working man’s thought

I suppose it has been too long; too long since I have gone away and found myself in a quiet, remote part of the world.
It has been too long since I have been anywhere spectacular, serene, or perfectly spaced away from my usual places of home and business.
It has been too long since I have been away from the gadgets of technology, computer screens, cell phones and text messages, emails, and the tall stack of bills which rise, but never seem to fall lower than halfway.

Of course, the idea of a warm island and white sand beaches with beautiful blue water and palm trees come to mind. I can imagine myself lying in a hammock, slowly swaying between two leafy palm trees to the rhythm of a Caribbean breeze, and beside me, a tall sweating glass sits with a straw poking from its top, and its placed next to a triangular slice of pineapple, orange, and a cherry, which are held together with a red plastic sword and propped at the top of my drink.
I could walk along the beach, feeling the sun on my face, and smell the coconut aroma from the lotion rubbed into my skin.

At nightfall, I could sit at a round table with a tanned-skinned waiter in a floral shirt, smiling at me as he asks, “And how would you like your steak cooked,” or, “Would you care for another shrimp cocktail,” and of course he could always say, “Excellent choice Mr. Kimmel. The garlic butter does go well with the lobster tails.”
I can see myself watching the sunrise and the sunset as it turns the horizon into an amazing shade of fiery orange.

I could sit in a small hotel I once visited in Paradise, Arizona. I could find myself sitting comfortably behind the wheel of a convertible and driving through the desert. I could be surrounded by desert’s nothingness; I could enjoy the quiet and watch the black, long-winged vultures turn motionlessly in the bluest sky.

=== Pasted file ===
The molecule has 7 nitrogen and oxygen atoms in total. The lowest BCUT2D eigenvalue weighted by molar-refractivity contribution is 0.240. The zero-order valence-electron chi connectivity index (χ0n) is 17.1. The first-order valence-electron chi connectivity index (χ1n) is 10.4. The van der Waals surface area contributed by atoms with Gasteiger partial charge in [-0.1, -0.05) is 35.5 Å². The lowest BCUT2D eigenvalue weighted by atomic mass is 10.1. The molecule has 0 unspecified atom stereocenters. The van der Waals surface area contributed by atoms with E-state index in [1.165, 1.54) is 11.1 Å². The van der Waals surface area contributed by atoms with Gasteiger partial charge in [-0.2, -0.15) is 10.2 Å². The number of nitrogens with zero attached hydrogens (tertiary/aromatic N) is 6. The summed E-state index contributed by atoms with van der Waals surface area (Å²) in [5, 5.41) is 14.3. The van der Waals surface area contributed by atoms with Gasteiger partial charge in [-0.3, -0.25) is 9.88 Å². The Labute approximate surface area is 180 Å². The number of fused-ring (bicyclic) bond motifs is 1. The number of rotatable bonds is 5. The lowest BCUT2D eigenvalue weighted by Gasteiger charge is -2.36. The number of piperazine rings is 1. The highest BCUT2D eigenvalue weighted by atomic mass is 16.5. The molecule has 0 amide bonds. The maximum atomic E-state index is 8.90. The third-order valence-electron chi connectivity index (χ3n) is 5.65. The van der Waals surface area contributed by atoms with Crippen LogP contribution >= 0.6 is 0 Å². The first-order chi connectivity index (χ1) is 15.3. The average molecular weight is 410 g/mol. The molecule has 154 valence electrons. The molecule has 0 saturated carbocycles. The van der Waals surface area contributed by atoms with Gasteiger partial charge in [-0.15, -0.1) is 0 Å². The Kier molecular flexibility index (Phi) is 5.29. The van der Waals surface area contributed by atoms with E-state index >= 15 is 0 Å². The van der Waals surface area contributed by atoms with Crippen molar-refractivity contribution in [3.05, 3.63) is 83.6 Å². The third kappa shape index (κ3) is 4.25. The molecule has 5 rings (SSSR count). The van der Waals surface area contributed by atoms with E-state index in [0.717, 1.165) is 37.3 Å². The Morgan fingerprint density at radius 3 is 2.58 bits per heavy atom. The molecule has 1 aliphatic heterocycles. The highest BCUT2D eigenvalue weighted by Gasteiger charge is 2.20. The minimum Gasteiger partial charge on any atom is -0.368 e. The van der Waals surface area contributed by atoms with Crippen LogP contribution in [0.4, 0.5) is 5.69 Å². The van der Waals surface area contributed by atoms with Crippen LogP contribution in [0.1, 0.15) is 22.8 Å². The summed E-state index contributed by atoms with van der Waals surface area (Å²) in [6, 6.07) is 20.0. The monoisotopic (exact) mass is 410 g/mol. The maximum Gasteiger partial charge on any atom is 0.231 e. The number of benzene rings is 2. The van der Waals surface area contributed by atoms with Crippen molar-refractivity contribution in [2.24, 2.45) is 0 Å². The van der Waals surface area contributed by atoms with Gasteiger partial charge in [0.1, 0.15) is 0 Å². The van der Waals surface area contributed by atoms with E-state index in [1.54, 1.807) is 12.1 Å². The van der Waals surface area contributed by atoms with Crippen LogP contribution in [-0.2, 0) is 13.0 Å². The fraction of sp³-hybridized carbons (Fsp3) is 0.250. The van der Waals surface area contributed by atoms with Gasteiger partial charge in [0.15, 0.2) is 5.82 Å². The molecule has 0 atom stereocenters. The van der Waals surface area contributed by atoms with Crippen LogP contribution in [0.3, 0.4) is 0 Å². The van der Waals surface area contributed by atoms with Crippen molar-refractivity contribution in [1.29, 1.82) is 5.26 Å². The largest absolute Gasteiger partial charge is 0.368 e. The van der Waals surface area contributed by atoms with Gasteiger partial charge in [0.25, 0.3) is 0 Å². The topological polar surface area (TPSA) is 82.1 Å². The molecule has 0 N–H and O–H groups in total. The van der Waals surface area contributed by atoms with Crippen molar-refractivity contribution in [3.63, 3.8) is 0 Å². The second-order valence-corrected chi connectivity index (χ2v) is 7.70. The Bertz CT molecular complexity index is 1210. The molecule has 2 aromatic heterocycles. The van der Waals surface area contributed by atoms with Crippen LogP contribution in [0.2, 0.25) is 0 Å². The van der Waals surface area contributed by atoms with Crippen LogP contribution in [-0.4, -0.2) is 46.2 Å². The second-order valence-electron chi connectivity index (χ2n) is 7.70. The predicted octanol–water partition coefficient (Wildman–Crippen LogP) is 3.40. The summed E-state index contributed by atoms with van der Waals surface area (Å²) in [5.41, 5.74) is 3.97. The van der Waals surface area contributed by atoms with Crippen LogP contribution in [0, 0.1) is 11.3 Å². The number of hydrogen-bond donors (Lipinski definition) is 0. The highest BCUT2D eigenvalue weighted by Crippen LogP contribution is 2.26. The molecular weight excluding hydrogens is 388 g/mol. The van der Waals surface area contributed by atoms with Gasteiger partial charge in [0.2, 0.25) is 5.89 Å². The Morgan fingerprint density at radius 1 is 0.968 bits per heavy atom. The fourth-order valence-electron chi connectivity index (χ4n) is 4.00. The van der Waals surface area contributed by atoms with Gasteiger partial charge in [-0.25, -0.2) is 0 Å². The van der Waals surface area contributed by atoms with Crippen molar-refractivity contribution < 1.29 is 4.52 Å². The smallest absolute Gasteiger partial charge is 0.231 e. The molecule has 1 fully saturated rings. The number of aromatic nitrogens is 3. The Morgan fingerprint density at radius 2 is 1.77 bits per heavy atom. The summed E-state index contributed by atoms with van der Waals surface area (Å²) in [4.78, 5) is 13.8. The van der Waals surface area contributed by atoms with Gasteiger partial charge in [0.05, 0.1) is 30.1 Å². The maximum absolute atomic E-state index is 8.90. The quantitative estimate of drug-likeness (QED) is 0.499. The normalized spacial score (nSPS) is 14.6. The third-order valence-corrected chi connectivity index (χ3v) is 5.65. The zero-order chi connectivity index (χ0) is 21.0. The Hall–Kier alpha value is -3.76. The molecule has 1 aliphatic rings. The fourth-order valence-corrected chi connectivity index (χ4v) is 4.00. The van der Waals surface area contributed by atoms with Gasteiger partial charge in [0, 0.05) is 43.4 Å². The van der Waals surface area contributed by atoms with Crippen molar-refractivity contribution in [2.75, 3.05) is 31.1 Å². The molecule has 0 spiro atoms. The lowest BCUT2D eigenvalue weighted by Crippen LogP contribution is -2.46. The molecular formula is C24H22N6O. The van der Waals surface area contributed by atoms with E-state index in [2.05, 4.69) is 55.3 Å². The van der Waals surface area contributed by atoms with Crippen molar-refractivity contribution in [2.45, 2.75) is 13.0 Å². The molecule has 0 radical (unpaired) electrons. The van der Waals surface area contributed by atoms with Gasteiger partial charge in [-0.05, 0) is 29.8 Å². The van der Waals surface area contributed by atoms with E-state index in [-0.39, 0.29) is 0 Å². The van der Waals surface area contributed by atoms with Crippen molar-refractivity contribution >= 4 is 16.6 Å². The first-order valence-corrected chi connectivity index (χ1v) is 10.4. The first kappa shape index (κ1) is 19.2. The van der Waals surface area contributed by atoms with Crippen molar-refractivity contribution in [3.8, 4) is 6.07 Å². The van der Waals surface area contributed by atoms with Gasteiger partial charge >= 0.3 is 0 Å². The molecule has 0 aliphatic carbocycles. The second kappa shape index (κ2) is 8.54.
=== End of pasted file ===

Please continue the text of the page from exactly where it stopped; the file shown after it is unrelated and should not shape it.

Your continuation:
I could spend a few days in an A-framed cottage while losing myself in a disconnected atmosphere of an old television set, and old telephone that hangs on the cedar paneled wall beside an old fridge, and an old stove in an opened room with old paintings (perhaps older than my oldest parent) and an old fireplace, which burns significantly bright and casts perfect shadows, say, like on the body of my naked woman as she waits for me.

I suppose I spend too much time in the same places with the same places. And each morning, approximately 3.8 miles north of Hempstead Turnpike and over Old Country Road, I walk up the stairs at the train station of the Long Island Railroad. I see the same people as they wait for the morning train to place them 47 minutes away from their homes and into the city that never sleeps.
I suppose I spend too much time on Lexington Avenue and not enough time at places like Columbus Circle, or Central Park. I suppose there is less opportunity for me to break away from my routine and see things like The Met, or The Hayden Planetarium.
All day, every day, I see the same things; I see the same tools and the same degreaser I use to clean my hands. I encounter the same mechanical problems and the same arguments with angry tenants in a commercial office building. I see the same bosses, lost in the worlds of their own egos, and pointing fingers while saying, “I don’t care if you don’t think it can be done. Just get it done, and get it done now.”

I do appreciate my ride home, however. I like facing backwards and looking through the train’s window, watching New York City disappear into the distance as I pass through Queens, and in no time…I’m home.

I don’t complain because this is my life.
In order to live, turn on a light, eat something or get from one place to another, I have to work.
It would be nice to get away though.
Even if only for a few days….

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